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12:49 AM on 06/24/2012
"Antisemitism (also spelled anti-semitism or anti-Semitism) is suspicion of, hatred toward, or discrimination against Jews for reasons connected to their Jewish heritage". - Wikipedia.

If Arabs in America feel discriminated, and one can't argue with feelings, although one can view matters objectively and think otherwise, they should object to Arab discrimination. But, as Mr. Zogby, refers to it as "anti-Semitism against Arabs" is a bit strange.

It dilutes the meaning of anti-Semitism, and perhaps this is the who idea behind attempting to confuse matters; to, once again, deny that which is Jewish...
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godsamyth
07:19 AM on 06/24/2012
perhaps you can inform as to what percentage of jews are in fact arabs[semitic race]
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07:32 AM on 06/24/2012
Being a Jew, means being a member of a people, a race, if to use British English; as is the case with being an Arab. Therefore, one simply can't be both Jewish and Arab; you are either.
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12:35 AM on 06/24/2012
Jews Against Islamophobia, a coalition consisting of Jews Say No!, Jewish Voice for Peace, Jews for Racial and Economic Justice and American Jews for a Just Peace, has targeted the Simon Wiesenthal Center since mid-September. The coalition has conducted frequent demonstrations outside the Museum of Tolerance, holding up signs calling out the center’s “hypocrisy” and passing out flyers to passer-bys and those going into the museum.

Rabbi Marvin Hier, the founder of the Simon Wiesenthal Center, appeared on Fox News last August to say that the location of the proposed center, known as Park 51, was “insensitive.” The executive director of the center, which describes itself as a Jewish organization that “promotes human rights and dignity,” expressed similar sentiments to Crain’s New York Business.

The protests highlight the split within the American Jewish community over Park 51 and Islamophobia. For instance, Marc Tracy of Tablet pointed out last August that “out of the [Marist] pool of registered New York City voters, only 20 percent of Jews approve of the center, while 71 percent oppose it.”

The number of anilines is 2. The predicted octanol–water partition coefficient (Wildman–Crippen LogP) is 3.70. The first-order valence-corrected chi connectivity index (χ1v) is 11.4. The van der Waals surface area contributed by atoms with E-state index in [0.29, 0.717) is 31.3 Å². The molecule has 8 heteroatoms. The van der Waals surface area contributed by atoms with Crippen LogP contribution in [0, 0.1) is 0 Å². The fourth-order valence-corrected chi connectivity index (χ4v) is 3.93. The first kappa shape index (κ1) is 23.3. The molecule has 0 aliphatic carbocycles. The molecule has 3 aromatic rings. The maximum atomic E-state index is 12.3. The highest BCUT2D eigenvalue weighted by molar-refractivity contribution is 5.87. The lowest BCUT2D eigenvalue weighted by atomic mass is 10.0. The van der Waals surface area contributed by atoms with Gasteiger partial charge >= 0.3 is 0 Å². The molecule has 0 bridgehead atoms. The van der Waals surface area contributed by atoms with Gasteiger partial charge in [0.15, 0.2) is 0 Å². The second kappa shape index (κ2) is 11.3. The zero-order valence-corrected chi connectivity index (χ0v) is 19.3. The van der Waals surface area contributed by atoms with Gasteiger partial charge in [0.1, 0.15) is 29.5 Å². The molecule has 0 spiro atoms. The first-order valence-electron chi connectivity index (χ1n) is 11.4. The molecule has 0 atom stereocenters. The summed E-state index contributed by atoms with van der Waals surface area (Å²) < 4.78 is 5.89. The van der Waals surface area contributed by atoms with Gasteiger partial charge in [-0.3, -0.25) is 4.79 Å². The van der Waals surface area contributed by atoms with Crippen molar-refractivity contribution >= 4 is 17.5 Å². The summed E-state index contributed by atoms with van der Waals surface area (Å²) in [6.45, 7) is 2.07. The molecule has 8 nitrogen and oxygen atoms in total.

http://www.religiondispatches.org/archive/politics/2976/museum_of_%28in%29tolerance_for_divided_city
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erehwon2
01:53 AM on 06/24/2012
What's your point? There are differences in opinion on these subjects within most groups in the US. If anything, I suspect that the opposition to Park 51 is stronger among Christians than Jews.
01:19 PM on 06/24/2012
There is no split. The Jewish groups you reference are marginal to the broader Jewish community and are afflicted with a form of Patti Hearst Syndrome or Battered Wife Syndrome: if only we behave better, maybe those who feel hostility toward us will love us.

These are Jews who have lost their survival instincts.
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12:26 AM on 06/24/2012
There is simply no way a people who's nation and identity are founded on being the victim, and who's rationale for defying every international authority is the existential threat, is going to share their special position. They have a patent on antisemitism (so very ironic really) that the diaspora in America are desperate to experience so that they can claim that victim bond. Arabs, Muslims, non-Jewish causalities of the Nazis and even goyim in general, are just not relevant to the narrative.
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Anybodyseenthepopos
אני כלום בלעדיהם
01:54 AM on 06/24/2012
I finally get you Taxim.

YOU'RE the one looking for the true baptism of an Anti-Semitic experience.

lol. Who'd a thunk it?
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02:32 AM on 06/24/2012
But, you see, the Jewish people is NOT founded on being victimized. It is an ancient people with a long, deep and wide spread civilization - Judaism - that has focused for 4,000 years of existence on the positive in humanity: on life, on education, on the well beings of human beings regardless of who they are.

And, Jews DON'T have a patents on anti-Semitism, a concept brought to the world by European Christians and used exclusively against Jews. Sadly, the concept has spread deep and wide, even to the Arab Middle East where Jews certainly have no control over its ugly use there.

Isn't it time to apply facts and reason instead of obsessive anti-Jewish views designed to demonize, de-legitimize, to bring the demise of anything that is dear to Jews and Judaism....??
03:43 AM on 06/24/2012
Why was there an Exodus?
12:02 AM on 06/24/2012
"Jewish community organizations with many allies across the ethnic, religious and political spectrum have made it clear that there is a price to pay for public manifestations of bigotry."

That sounds like "You can't mess with them because they're too powerful", all dressed up.
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erehwon2